A National Academy of Sciences report Thursday criticized "the lack of any truly coordinated planning" in the rapid growth of wind farms across the country, and called on federal, state and local governments to pay more attention to the effects of turbines on wildlife and scenic landscapes.
Wind provides less than 1% of the nation's electricity, but it is one of the fastest-growing alternatives to fossil-fuelproduced power, a major contributor to global warming.
In the last six years, U.S. wind capacity has more than quadrupled. And by 2020, the report predicts, it could offset as much as 4.5% of the planet-warming carbon dioxide that American utilities would otherwise spew into the atmosphere.
But wind, the report notes, "is surprisingly controversial.... Not everyone considers [turbines] beautiful." The effect on wildlife could escalate as wind power grows, with bat and raptor populations especially at risk due to their slow reproductive rates. Wind farms should be located away from major migration flyways and from habitats that attract birds of prey. Projects should be reevaluated by government officials "at all states of planning and operation," said Paul Risser of the University of Oklahoma, chairman of the study group.
Evaluating wind projects, the report noted, is complicated by the fact that the benefits tend to be regional and global -- less air pollution and less reliance on foreign oil -- whereas the costs are felt at a local level: marred mountain ridges, intermittent humming noise and disrupted wildlife habitat.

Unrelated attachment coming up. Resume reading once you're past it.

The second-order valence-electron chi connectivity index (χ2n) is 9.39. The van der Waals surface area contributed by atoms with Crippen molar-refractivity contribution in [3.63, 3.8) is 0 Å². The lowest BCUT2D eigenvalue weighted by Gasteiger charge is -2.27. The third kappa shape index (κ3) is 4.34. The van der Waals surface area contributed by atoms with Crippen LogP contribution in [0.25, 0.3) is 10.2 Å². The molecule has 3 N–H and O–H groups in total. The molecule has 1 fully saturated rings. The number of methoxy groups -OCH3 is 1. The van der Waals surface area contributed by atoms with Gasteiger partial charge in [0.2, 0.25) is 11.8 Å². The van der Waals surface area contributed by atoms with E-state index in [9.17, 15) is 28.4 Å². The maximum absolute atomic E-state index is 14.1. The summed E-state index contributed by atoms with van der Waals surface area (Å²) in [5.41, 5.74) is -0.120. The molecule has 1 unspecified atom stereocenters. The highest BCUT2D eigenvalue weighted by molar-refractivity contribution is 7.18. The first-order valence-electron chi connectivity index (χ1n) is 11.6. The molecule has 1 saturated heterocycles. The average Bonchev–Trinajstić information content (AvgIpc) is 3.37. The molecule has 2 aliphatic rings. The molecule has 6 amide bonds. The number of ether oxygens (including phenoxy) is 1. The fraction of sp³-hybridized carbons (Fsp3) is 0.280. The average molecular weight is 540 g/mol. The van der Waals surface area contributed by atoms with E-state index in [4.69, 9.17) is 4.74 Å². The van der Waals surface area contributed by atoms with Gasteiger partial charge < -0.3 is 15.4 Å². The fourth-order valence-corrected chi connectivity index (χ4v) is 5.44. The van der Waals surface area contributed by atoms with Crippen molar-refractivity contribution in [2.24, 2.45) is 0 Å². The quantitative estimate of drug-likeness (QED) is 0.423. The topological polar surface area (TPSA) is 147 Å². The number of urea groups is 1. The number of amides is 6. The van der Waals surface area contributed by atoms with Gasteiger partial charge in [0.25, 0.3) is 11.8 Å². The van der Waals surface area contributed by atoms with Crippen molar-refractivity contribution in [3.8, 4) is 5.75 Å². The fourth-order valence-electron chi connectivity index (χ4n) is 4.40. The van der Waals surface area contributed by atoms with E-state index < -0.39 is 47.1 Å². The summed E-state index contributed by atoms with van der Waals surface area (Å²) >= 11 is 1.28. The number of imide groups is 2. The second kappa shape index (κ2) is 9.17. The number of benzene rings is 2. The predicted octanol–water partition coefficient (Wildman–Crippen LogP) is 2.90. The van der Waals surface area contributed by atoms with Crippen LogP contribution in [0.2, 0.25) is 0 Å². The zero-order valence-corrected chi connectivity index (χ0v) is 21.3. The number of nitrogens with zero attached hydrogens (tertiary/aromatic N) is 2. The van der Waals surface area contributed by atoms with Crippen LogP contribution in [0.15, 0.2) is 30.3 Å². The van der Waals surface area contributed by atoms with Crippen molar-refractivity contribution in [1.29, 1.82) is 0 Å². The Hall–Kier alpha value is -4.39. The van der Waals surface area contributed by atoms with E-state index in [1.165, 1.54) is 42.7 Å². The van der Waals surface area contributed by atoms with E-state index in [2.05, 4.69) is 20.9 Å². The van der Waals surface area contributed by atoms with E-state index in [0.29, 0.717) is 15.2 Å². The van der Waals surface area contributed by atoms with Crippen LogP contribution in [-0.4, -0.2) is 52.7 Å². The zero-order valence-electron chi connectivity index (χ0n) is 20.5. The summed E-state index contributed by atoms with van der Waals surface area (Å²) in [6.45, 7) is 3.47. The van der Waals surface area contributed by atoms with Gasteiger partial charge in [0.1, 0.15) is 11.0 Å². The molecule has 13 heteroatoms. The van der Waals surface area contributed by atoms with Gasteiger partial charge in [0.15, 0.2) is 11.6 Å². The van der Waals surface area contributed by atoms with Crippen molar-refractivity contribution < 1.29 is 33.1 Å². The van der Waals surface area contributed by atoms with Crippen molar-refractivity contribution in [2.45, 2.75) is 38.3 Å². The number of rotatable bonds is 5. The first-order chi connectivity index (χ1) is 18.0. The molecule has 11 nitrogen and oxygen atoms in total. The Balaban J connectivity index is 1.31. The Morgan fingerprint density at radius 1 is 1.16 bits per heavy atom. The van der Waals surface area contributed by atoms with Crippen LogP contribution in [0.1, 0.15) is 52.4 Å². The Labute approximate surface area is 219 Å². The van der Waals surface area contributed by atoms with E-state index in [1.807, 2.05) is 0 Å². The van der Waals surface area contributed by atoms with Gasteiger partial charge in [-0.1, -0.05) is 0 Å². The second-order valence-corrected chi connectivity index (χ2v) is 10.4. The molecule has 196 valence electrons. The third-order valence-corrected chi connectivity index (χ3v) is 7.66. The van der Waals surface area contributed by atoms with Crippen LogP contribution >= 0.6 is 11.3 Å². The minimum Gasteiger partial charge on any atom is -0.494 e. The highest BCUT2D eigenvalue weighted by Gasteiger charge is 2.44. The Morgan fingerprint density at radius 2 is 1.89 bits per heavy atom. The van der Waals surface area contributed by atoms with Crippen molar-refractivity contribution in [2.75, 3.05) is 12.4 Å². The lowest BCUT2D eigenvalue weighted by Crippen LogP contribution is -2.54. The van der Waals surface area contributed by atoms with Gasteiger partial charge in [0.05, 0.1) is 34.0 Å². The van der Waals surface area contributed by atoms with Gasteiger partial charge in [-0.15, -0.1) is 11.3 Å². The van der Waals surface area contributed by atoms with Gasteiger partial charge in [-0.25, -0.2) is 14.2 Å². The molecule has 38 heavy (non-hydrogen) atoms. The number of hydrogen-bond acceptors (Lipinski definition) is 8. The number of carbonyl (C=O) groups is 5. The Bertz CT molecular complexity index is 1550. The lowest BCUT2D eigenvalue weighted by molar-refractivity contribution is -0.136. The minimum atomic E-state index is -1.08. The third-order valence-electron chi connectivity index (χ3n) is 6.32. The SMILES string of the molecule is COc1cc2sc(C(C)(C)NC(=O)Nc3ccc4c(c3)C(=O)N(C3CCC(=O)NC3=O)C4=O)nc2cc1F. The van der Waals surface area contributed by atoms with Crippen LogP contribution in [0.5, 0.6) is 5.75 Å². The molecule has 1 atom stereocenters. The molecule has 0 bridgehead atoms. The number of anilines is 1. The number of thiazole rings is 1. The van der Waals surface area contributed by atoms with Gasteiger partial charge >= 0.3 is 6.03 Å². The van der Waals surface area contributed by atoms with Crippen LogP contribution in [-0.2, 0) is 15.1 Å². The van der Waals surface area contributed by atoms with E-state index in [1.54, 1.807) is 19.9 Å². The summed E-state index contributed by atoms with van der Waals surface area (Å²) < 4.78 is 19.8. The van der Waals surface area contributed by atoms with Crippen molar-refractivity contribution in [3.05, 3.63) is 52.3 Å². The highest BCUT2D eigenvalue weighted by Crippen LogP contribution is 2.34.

Nonetheless, the danger from newer wind farms appears to be less than from some earlier projects, especially in California's Altamont Pass and San Gorgonio Pass, which have thousands of smaller turbines on lattices. Up to 37,000 birds are killed by turbines annually, the report noted, more than half of them in California.
Newer, larger turbines on single poles "appear to kill fewer birds," said study director David Policansky, "but we can't be sure yet because the research hasn't been adequate." Far more birds are killed by hitting vehicles or buildings than by turbines, the report noted.
Julia Levin, policy director for Audubon California, agreed with the report that more research was needed. "In some parts of the country," she said, "wind power may increase more than tenfold, yet we don't know what the cumulative impacts of that will be on wildlife."
California has nearly completed new guidelines to reduce the environmental impact of wind farms, but many other states have yet to address the issue -- though 36 states now have turbines.
The report's call for better evaluation of the costs and benefits of individual projects comes as Congress considers an extension of tax credits for wind development. At a House subcommittee hearing this week, the American Bird Conservancy called for any new tax credit to be tied to requirements that developers minimize the impact on wildlife.
Voluntary guidelines are being ignored by the wind industry, according to the conservancy's Michael Fry. He estimated that by 2030, more than 1 million birds, including 50 species of songbirds, could be killed by turbines each year unless government stepped in to regulate wind farm development. One possibility: installing radar so turbines could shut down if bird flocks approached.
Nonetheless, bird advocacy groups support wind power as a way to reduce global warming, which they view as a far greater threat to wildlife.
The congressionally mandated report, 267 pages long, was drafted by a group of academics and experts assembled by the National Research Council, an arm of the National Academy of Sciences.
The group projected that wind could account for a maximum of 7% of the nation's electricity in 15 years, a more conservative estimate than the industry goal of 20%. The report addressed only onshore projects, although offshore wind farms are under consideration in Massachusetts and other states.